Case Study: Radford University Overcomes Emergency Management Hurdles

Officials at Radford University in Virginia have collaborated with other campuses and first responders, as well as city, county and state government officials to overcome its emergency preparedness obstacles.

An unintentional internal gap may also exist between the administration, faculty, students, and the emergency management and operational departments of the academic institution. Each component, with its unique experience and expertise but operating independently, could unintentionally create a divide that is only highlighted during a large scale emergency.

Due to the increasing number of emergencies on college campuses in recent years, most institutions have had to re-examine and implement new or revised emergency preparedness policies and procedures so they can respond. Although RU does not claim “expert status” regarding emergency management, the university is keeping current with research and best practices in this area. Two themes have been identified from research and have served as critical reference points:

Theme 1: No Single Model Works for Every Campus or Every Incident. There is no common template that is applicable to all campus emergencies. Additionally, if there were such a template, it could not be applied to all educational institutions. Each campus, with its own operational environment, is unique and is one facet of the surrounding community.

Additionally, educational institutions are more likely to prioritize a plan or response based on their location, history and relevant research. Tulane University and the University of Florida may place greater emphasis on hurricane and weather related scenarios. California institutions may place higher priority on the possibility of an earthquake. Institutions such as Georgetown in Washington D.C., or New York University may emphasize a homeland security planning model.

All institutions are trying to implement the all-hazard approach planning model but, as demonstrated at Columbine, Virginia Tech and Northern Illinois University, no institution could plan or foresee the scope and the tragedy that took place on those campuses. Additionally, the University of Georgia (UGA) preparedness Web site recently noted:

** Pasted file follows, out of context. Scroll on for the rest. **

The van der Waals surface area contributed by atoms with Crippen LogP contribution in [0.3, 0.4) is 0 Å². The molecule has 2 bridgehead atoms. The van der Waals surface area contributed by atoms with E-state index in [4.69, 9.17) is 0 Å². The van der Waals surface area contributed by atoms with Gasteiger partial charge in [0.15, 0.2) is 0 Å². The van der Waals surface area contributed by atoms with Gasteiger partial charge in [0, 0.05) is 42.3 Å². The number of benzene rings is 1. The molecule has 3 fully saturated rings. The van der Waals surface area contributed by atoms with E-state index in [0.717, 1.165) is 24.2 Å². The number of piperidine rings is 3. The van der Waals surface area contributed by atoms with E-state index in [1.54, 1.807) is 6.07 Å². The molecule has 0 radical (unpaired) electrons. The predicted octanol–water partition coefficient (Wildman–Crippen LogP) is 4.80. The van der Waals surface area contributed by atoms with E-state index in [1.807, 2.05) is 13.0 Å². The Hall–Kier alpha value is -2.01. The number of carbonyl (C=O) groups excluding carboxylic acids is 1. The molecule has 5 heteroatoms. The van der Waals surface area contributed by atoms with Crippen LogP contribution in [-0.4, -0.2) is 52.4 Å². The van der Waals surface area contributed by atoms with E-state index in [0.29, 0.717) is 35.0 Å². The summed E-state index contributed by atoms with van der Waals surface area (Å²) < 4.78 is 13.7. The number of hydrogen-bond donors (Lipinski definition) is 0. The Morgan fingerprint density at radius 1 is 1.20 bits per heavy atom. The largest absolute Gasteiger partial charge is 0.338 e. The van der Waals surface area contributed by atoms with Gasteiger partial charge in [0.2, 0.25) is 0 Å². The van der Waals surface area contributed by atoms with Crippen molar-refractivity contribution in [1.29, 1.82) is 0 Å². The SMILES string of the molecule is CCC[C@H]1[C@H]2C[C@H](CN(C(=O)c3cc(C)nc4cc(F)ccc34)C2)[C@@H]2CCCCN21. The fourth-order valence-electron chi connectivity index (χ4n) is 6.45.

…while there have been only 12 major shooting events at American colleges (none at UGA) since 1966 (FBI, 2007), 11 major structure fires have occurred on the UGA campus since 1993, and the Athens community has been hit by tornadoes in 1973, 1985 and 2003 (UGA Risk Management Services, 2007). On the Athens campus, accidental gas leaks from construction projects or chemical spills are far more likely than any of the above scenarios.

Theme 2: Campus, City, County and State Responses Must Be Coordinated. Emergency preparation and response involves a coordinated effort by not only the campus community and first responders, but surrounding agencies and communities as well. The RU context provides an excellent example. Because of its geographical location, RU is potentially vulnerable to emergency situations resulting from industries and transportation lanes in the immediate vicinity to the campus:

  • The Radford Army Ammunition Plant (RFAAP) is located in the mountains of southwest Virginia in Pulaski and Montgomery counties. RFAAP’s Main Manufacturing Area is located approximately five miles northeast of the RU campus. RFAAP manufactures propellants. The plant has also produced TNT on an intermittent basis since 1968. This facility has been the site of several devastating explosions and has been identified as a potential target for terrorist activities

     

  • Interstate 81 is a major transportation corridor for trucks, which may carry hazardous materials and fuel

     

  • A large rail yard for the Norfolk Southern Railroad bisects the campus, thus placing persons on campus in close proximity to possible hazardous materials being shipped by rail

Given these exigencies and the regional nature of the vulnerabilities identified, RU recognized a critical need for leadership to develop within the New River Valley a community-based emergency management perspective. What was developed serves as a model for a fully integrated all hazards emergency management plan for higher education.

Leading in Turbulent Times: Effective Campus Public Safety Leadership for the 21st Century

This new webcast will discuss how campus public safety leaders can effectively incorporate Clery Act, Title IX, customer service, “helicopter” parents, emergency notification, town-gown relationships, brand management, Greek Life, student recruitment, faculty, and more into their roles and develop the necessary skills to successfully lead their departments. Register today to attend this free webcast!

Get Our Newsletters
Campus Safety Online Summit Promo Campus Safety HQ